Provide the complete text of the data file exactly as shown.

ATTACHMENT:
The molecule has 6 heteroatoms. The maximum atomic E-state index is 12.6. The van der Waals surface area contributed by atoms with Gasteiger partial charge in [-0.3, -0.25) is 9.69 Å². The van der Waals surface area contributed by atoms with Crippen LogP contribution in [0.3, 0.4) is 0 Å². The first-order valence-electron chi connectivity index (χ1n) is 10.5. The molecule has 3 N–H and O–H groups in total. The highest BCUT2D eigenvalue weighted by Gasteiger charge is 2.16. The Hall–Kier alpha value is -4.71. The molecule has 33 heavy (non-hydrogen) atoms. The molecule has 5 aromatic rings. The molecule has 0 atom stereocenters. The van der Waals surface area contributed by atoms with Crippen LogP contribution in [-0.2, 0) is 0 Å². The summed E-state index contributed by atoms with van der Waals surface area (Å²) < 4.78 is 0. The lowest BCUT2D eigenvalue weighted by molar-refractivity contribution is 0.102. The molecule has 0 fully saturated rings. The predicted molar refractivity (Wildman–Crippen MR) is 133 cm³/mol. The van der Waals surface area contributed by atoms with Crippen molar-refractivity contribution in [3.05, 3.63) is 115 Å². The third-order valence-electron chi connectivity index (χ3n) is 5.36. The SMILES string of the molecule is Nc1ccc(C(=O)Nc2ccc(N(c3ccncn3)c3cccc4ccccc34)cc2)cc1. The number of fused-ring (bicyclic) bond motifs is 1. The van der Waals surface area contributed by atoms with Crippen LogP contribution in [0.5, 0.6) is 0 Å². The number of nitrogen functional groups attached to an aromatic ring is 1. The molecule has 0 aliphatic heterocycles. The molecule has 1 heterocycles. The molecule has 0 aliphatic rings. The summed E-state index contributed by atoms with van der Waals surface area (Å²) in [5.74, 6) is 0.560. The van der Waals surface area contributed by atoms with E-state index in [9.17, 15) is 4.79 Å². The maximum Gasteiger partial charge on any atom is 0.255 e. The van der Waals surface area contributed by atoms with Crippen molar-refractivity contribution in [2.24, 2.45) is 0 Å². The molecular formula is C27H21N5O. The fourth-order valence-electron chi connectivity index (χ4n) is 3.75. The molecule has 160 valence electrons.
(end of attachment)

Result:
The molecule has 6 heteroatoms. The maximum atomic E-state index is 12.6. The van der Waals surface area contributed by atoms with Gasteiger partial charge in [-0.3, -0.25) is 9.69 Å². The van der Waals surface area contributed by atoms with Crippen LogP contribution in [0.3, 0.4) is 0 Å². The first-order valence-electron chi connectivity index (χ1n) is 10.5. The molecule has 3 N–H and O–H groups in total. The highest BCUT2D eigenvalue weighted by Gasteiger charge is 2.16. The Hall–Kier alpha value is -4.71. The molecule has 33 heavy (non-hydrogen) atoms. The molecule has 5 aromatic rings. The molecule has 0 atom stereocenters. The van der Waals surface area contributed by atoms with Crippen LogP contribution in [-0.2, 0) is 0 Å². The summed E-state index contributed by atoms with van der Waals surface area (Å²) < 4.78 is 0. The lowest BCUT2D eigenvalue weighted by molar-refractivity contribution is 0.102. The molecule has 0 fully saturated rings. The predicted molar refractivity (Wildman–Crippen MR) is 133 cm³/mol. The van der Waals surface area contributed by atoms with Crippen molar-refractivity contribution in [3.05, 3.63) is 115 Å². The third-order valence-electron chi connectivity index (χ3n) is 5.36. The SMILES string of the molecule is Nc1ccc(C(=O)Nc2ccc(N(c3ccncn3)c3cccc4ccccc34)cc2)cc1. The number of fused-ring (bicyclic) bond motifs is 1. The van der Waals surface area contributed by atoms with Crippen LogP contribution in [0.5, 0.6) is 0 Å². The number of nitrogen functional groups attached to an aromatic ring is 1. The molecule has 0 aliphatic heterocycles. The molecule has 1 heterocycles. The molecule has 0 aliphatic rings. The summed E-state index contributed by atoms with van der Waals surface area (Å²) in [5.74, 6) is 0.560. The van der Waals surface area contributed by atoms with E-state index in [9.17, 15) is 4.79 Å². The maximum Gasteiger partial charge on any atom is 0.255 e. The van der Waals surface area contributed by atoms with Crippen molar-refractivity contribution in [2.24, 2.45) is 0 Å². The molecular formula is C27H21N5O. The fourth-order valence-electron chi connectivity index (χ4n) is 3.75. The molecule has 160 valence electrons.